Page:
Easier to build a strong child than to repair broken man
H.H Raseshwari Devi Ji
September 10: Children today are caught between modernity and tradition as the world is changing so quickly. As parents and educators, it is our duty to achieve the ideal balance between upholding the required traditional values and implementing the essential current changes.
All humans share a common cultural heritage and set of traditions. No matter where we go or where we originate from, we will always carry a piece of our culture with us. In order to help our growing children have a sense of belonging and connect with their roots, culture and traditions play a crucial role. A comprehensive grasp of our culture and customs will strengthen this connection.
Cultural awareness and knowledge about one’s traditions play an important role in helping children develop a positive sense of identity. Children’s identity development is greatly aided by cultural awareness and knowledge of one’s own traditions.
Our current generation of young children will be the ones to pass on our heritage, culture, beliefs, and legacy to the next generation. As a result, teaching our kids about our culture and traditions at an early age not only benefits the kids but also instils in them a sense of duty to preserve and carry on this rich and varied legacy.
Braj Gopika Seva Mission(BGSM) started organising camps for kids in the year 2008 under the initiative called Baal Sanskar Program. The number of programs is largely dependent on the common vacation of schools to ensure maximum participation. It goes on uninterruptedly, with a minimum of two programs each year. During the corona pandemic also, it was online, and it was more helpful than the offline version because it connected aspirants worldwide.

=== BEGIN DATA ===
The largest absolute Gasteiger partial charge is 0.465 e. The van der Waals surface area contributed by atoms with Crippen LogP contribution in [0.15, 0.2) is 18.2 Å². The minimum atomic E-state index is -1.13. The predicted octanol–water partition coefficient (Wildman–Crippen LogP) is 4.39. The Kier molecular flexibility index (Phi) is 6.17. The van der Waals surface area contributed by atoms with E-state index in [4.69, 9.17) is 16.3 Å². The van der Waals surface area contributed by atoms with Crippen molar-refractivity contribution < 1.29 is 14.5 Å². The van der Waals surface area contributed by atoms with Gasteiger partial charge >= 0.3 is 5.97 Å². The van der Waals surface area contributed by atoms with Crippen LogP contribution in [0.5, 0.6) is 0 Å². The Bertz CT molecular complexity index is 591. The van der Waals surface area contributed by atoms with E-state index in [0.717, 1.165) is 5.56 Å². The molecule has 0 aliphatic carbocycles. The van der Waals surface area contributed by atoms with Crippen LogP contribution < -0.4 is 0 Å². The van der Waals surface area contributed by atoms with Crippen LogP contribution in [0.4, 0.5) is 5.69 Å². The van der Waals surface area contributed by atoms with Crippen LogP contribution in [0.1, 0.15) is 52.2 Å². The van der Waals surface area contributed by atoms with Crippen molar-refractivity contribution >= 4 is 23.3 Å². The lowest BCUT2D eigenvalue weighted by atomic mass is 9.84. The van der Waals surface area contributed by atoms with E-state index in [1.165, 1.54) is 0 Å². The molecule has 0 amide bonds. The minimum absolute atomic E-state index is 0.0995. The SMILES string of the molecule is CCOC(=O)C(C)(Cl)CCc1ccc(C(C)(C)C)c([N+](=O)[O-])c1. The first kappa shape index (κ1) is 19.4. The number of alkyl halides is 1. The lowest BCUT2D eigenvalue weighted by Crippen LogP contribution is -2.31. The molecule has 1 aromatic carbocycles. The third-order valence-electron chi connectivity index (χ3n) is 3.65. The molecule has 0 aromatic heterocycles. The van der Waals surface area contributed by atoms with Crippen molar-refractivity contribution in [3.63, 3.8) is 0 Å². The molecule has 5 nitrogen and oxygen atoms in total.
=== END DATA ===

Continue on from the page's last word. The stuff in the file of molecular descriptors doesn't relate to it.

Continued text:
Thousands of children are benefited from this program since its inception under the able guidance of Poojniya Raseshwari Devi and Swami Yugal Sharan Ji.
The curriculum of the Baal Sanskaar Program is profusely influenced by the spiritual heritage of India. A typical day starts at 4.30 in the morning with Arti, Vedic chants and yoga. Staying inside the ashram campus among sanyasis with limited personal conveniences makes them learn life skills and makes them strong from the inside. Seven days of practice is not sufficient enough to bring transformation, but the learnings certainly lay a foundation which proves to be a building block towards shaping their personality.
In order to help children transition into adulthood as informed, self-assured, welcoming, and inclusive citizens, BGSM believes in laying a strong foundation of acceptance and belonging by encouraging and involving our kids in cultural celebrations as well as accepting the diverse social network.
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